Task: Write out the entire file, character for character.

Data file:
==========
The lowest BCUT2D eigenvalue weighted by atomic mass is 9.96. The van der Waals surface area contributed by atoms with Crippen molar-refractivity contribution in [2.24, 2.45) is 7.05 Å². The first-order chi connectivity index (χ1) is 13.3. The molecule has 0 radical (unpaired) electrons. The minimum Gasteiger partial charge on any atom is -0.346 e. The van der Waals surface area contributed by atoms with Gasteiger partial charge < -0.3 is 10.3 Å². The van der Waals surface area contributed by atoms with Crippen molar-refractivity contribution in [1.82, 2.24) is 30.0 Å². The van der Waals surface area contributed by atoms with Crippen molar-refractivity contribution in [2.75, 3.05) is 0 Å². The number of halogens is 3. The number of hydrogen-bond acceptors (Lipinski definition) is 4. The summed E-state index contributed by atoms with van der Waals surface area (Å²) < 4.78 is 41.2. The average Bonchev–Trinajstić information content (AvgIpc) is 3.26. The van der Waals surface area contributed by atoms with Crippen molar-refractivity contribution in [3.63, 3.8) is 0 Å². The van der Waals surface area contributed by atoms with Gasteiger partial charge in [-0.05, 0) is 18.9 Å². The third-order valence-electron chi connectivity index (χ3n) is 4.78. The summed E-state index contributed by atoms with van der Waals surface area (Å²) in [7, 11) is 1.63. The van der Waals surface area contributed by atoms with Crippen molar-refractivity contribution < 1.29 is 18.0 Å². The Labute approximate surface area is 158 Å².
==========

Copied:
The lowest BCUT2D eigenvalue weighted by atomic mass is 9.96. The van der Waals surface area contributed by atoms with Crippen molar-refractivity contribution in [2.24, 2.45) is 7.05 Å². The first-order chi connectivity index (χ1) is 13.3. The molecule has 0 radical (unpaired) electrons. The minimum Gasteiger partial charge on any atom is -0.346 e. The van der Waals surface area contributed by atoms with Gasteiger partial charge < -0.3 is 10.3 Å². The van der Waals surface area contributed by atoms with Crippen molar-refractivity contribution in [1.82, 2.24) is 30.0 Å². The van der Waals surface area contributed by atoms with Crippen molar-refractivity contribution in [2.75, 3.05) is 0 Å². The number of halogens is 3. The number of hydrogen-bond acceptors (Lipinski definition) is 4. The summed E-state index contributed by atoms with van der Waals surface area (Å²) < 4.78 is 41.2. The average Bonchev–Trinajstić information content (AvgIpc) is 3.26. The van der Waals surface area contributed by atoms with Crippen molar-refractivity contribution in [3.63, 3.8) is 0 Å². The van der Waals surface area contributed by atoms with Gasteiger partial charge in [-0.05, 0) is 18.9 Å². The third-order valence-electron chi connectivity index (χ3n) is 4.78. The summed E-state index contributed by atoms with van der Waals surface area (Å²) in [7, 11) is 1.63. The van der Waals surface area contributed by atoms with Crippen molar-refractivity contribution < 1.29 is 18.0 Å². The Labute approximate surface area is 158 Å².